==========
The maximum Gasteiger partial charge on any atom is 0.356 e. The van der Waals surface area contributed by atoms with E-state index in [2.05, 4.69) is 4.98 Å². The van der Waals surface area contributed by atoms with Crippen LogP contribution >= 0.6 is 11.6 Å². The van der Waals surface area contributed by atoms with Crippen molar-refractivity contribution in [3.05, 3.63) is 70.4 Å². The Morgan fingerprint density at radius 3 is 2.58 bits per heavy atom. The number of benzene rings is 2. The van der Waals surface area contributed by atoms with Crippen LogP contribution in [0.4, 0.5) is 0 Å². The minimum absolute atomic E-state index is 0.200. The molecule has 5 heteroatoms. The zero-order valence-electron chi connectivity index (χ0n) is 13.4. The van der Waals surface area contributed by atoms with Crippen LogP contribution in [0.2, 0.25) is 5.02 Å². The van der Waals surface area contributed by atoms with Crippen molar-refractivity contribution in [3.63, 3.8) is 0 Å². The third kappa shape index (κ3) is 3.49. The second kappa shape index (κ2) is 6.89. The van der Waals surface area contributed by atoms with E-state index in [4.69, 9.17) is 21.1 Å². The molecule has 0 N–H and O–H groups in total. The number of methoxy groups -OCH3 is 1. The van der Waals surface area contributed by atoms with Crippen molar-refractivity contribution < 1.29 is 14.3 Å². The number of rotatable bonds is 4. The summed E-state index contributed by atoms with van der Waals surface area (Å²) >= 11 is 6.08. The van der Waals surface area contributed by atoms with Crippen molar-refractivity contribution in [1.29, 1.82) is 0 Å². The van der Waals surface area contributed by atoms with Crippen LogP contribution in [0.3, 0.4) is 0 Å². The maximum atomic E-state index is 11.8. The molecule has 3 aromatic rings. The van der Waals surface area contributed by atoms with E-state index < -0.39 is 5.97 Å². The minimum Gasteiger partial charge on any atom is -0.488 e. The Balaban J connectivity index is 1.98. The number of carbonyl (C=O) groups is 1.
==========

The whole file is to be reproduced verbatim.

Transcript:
The maximum Gasteiger partial charge on any atom is 0.356 e. The van der Waals surface area contributed by atoms with E-state index in [2.05, 4.69) is 4.98 Å². The van der Waals surface area contributed by atoms with Crippen LogP contribution >= 0.6 is 11.6 Å². The van der Waals surface area contributed by atoms with Crippen molar-refractivity contribution in [3.05, 3.63) is 70.4 Å². The Morgan fingerprint density at radius 3 is 2.58 bits per heavy atom. The number of benzene rings is 2. The van der Waals surface area contributed by atoms with Crippen LogP contribution in [0.4, 0.5) is 0 Å². The minimum absolute atomic E-state index is 0.200. The molecule has 5 heteroatoms. The zero-order valence-electron chi connectivity index (χ0n) is 13.4. The van der Waals surface area contributed by atoms with Crippen LogP contribution in [0.2, 0.25) is 5.02 Å². The van der Waals surface area contributed by atoms with Crippen molar-refractivity contribution in [3.63, 3.8) is 0 Å². The third kappa shape index (κ3) is 3.49. The second kappa shape index (κ2) is 6.89. The van der Waals surface area contributed by atoms with E-state index in [4.69, 9.17) is 21.1 Å². The molecule has 0 N–H and O–H groups in total. The number of methoxy groups -OCH3 is 1. The van der Waals surface area contributed by atoms with Crippen molar-refractivity contribution < 1.29 is 14.3 Å². The number of rotatable bonds is 4. The summed E-state index contributed by atoms with van der Waals surface area (Å²) >= 11 is 6.08. The van der Waals surface area contributed by atoms with Crippen molar-refractivity contribution in [1.29, 1.82) is 0 Å². The van der Waals surface area contributed by atoms with Crippen LogP contribution in [0.3, 0.4) is 0 Å². The maximum atomic E-state index is 11.8. The molecule has 3 aromatic rings. The van der Waals surface area contributed by atoms with E-state index < -0.39 is 5.97 Å². The minimum Gasteiger partial charge on any atom is -0.488 e. The Balaban J connectivity index is 1.98. The number of carbonyl (C=O) groups is 1.